At the top of Hwy 43, just beyond where it meets I-90 and goes shooting off toward the west for a while, a driver can continue going straight. The road going straight ahead, however, ends abruptly at a T intersection. To signal to drivers who have been going 55 miles an hour that they had better slow down, there is a large sign with lighted arrows on it that demands attention and directs drivers either right or left, not straight, which is into a farmer’s field.
It might be time to think about such a sign at the corner where Huff Street makes a sharp left turn and becomes Riverview Drive. Going straight at that intersection ends in a watery death, not merely a farmer’s field.
Before responding, “we can’t afford that,” think about the expense of the search for the four unfortunate victims of this latest crash into the frozen Mississippi River.
Dollars spent pale in comparison with the cost of lives lost — parents losing children, children losing parents. This is what we implicitly turn our backs on if we don’t alert drivers to the danger of this curve. We should have responded after the first tragedy at this corner, which killed five young people on the threshold of their adult lives.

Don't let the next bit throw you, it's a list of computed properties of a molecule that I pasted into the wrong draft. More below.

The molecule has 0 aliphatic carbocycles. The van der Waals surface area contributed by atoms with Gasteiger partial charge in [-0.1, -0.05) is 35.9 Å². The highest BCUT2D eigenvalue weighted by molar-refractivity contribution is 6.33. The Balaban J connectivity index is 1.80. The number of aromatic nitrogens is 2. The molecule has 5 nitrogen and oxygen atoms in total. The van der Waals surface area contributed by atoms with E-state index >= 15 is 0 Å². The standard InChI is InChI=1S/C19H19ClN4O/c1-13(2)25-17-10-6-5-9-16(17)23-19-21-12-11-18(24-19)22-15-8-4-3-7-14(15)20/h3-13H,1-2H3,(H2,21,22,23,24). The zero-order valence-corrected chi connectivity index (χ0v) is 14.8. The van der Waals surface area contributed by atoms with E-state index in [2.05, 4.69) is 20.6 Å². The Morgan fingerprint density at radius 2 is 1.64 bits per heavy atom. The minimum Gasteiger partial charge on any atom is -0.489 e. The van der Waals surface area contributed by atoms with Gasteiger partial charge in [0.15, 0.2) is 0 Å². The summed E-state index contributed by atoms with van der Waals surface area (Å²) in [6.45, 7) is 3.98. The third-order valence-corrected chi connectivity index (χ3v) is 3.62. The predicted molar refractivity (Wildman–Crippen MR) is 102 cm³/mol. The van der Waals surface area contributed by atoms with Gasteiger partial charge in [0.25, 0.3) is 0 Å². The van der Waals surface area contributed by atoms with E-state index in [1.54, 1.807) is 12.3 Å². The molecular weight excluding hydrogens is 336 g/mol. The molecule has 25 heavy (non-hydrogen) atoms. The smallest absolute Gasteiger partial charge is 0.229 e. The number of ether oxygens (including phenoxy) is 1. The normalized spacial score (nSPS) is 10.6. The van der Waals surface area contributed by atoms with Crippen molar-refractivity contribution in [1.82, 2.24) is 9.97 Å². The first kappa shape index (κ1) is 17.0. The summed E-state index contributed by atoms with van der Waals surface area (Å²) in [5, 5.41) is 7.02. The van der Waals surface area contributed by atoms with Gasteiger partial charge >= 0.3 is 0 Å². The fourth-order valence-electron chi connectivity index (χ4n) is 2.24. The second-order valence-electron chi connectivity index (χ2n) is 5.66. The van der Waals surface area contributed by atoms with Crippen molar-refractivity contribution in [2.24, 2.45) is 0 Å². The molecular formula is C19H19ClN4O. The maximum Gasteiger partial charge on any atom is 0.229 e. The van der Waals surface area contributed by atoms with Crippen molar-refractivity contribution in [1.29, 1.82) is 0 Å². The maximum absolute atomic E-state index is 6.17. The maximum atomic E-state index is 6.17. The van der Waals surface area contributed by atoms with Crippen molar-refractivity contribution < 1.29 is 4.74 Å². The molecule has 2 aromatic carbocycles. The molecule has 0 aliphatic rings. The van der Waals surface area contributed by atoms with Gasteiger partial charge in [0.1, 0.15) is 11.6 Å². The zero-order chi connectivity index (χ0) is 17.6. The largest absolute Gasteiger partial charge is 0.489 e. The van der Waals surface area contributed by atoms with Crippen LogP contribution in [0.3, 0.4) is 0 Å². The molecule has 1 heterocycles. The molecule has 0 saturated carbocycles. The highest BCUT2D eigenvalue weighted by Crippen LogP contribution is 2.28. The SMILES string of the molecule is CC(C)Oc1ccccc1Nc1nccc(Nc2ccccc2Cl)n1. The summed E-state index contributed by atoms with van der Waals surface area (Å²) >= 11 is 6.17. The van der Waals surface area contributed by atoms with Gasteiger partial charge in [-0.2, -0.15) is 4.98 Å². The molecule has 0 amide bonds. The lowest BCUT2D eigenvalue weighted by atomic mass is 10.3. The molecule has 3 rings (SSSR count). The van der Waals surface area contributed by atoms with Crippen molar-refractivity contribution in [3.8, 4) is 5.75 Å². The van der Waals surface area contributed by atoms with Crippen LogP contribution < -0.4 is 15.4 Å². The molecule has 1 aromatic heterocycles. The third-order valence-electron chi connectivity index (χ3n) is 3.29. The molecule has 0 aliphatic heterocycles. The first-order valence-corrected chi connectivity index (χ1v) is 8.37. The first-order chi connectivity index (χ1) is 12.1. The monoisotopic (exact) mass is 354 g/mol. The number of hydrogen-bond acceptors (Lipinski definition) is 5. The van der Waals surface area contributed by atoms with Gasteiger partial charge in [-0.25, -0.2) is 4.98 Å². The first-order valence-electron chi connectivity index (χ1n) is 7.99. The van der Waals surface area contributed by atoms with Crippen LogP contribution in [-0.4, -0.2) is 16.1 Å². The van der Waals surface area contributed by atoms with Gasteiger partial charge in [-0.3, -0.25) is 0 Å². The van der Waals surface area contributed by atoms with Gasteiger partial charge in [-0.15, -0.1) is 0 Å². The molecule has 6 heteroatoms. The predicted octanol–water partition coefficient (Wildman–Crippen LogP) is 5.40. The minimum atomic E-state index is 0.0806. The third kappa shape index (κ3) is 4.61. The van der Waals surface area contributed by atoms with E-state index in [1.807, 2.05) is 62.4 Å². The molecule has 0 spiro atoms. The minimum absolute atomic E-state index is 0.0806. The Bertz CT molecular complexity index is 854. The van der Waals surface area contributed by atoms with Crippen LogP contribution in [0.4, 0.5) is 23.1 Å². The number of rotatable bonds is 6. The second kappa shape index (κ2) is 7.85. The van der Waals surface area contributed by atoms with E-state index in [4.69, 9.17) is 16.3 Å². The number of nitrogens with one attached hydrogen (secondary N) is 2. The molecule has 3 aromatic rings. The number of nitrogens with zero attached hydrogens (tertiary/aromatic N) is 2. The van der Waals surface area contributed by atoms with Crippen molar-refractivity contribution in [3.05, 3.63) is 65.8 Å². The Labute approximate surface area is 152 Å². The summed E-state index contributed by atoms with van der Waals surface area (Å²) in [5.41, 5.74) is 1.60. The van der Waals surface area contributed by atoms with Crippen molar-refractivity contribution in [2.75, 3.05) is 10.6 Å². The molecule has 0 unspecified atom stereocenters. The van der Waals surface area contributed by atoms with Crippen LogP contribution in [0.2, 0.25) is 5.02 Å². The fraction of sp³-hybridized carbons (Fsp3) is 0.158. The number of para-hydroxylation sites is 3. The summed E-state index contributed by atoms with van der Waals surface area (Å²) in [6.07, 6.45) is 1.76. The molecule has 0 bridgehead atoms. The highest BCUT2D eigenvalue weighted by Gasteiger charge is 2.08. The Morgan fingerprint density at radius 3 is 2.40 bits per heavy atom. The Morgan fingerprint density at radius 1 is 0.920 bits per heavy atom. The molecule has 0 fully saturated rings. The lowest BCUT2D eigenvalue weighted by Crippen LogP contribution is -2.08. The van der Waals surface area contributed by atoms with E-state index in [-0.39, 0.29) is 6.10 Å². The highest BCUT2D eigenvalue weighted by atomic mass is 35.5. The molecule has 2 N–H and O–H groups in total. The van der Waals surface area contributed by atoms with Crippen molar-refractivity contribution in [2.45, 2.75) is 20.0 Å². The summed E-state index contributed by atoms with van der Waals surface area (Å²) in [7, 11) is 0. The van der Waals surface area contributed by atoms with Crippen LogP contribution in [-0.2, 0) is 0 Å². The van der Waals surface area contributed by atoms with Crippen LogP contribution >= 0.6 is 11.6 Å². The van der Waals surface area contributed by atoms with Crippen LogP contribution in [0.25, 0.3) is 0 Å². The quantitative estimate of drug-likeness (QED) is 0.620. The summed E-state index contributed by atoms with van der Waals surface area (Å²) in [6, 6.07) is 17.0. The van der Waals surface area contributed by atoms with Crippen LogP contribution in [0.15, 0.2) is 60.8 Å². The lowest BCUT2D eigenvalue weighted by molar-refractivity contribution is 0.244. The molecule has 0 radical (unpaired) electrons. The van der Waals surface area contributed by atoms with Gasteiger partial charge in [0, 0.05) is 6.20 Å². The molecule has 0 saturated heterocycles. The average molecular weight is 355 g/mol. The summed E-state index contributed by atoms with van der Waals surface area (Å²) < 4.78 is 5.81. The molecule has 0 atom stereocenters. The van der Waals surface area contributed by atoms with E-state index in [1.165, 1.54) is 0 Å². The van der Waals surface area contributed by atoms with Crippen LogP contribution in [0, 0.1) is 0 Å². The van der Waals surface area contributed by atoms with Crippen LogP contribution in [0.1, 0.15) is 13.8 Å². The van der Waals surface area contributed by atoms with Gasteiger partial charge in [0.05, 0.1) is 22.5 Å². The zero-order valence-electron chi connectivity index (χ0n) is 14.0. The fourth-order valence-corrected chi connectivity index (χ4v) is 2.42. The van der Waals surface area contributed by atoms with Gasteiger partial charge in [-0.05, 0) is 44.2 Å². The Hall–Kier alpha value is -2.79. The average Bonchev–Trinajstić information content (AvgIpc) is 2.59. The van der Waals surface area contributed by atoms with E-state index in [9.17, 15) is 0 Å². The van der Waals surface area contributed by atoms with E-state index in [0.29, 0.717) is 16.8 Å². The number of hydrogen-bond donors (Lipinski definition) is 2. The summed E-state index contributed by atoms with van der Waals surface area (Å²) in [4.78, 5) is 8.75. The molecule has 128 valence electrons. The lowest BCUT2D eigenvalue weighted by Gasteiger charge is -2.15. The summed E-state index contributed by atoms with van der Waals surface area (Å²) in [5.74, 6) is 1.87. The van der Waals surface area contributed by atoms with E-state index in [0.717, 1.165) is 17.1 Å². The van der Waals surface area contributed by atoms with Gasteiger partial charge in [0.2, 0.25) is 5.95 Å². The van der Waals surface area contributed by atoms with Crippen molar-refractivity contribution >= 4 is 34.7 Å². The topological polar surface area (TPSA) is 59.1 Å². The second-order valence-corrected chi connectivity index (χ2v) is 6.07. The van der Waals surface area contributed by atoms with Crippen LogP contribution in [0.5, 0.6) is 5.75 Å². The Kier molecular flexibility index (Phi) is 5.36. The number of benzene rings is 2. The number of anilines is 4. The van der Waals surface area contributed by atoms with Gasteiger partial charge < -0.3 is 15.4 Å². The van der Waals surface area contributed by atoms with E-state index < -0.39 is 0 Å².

Instead, we took the opportunity to throw aspersions on the five young victims of that horrible accident, and are reportedly treating the newest victims in exactly the same way in online comments.
Should we see death as suitable retribution for drinking too much, or letting our attention stray from the road, or not seeing very well on a dark night when lights reflect off the road? People make mistakes. All people make mistakes. Society’s job is to help people live through those mistakes.
Women marry violent men, and social services, with tax support from us all, work to protect those women and their children from harm. Men working at great heights take false steps. We pass laws requiring safety harnesses. People get into financial trouble. We allow them to declare bankruptcy, and their creditors must forgive their debts. People drive too fast and bump into things. We demand airbags in vehicles.
Rather than engaging in vitriolic attacks on victims’ actions, no matter how misguided they may have been, shouldn’t we instead find ways to help people live even though they make mistakes? Wouldn’t we rather make a mistake ourselves and be able to live through it and say, “Whew! That was close!”
Back when school children learned Latin, they learned the phrase “De mortuis nil nisi bonum,” which translates to “Of the dead (say) nothing but good.” If only we were as civil as the ancient Romans and had respect for the dead and their families.
A large flashing signal at the intersection of Huff Street and Riverview Drive is called for.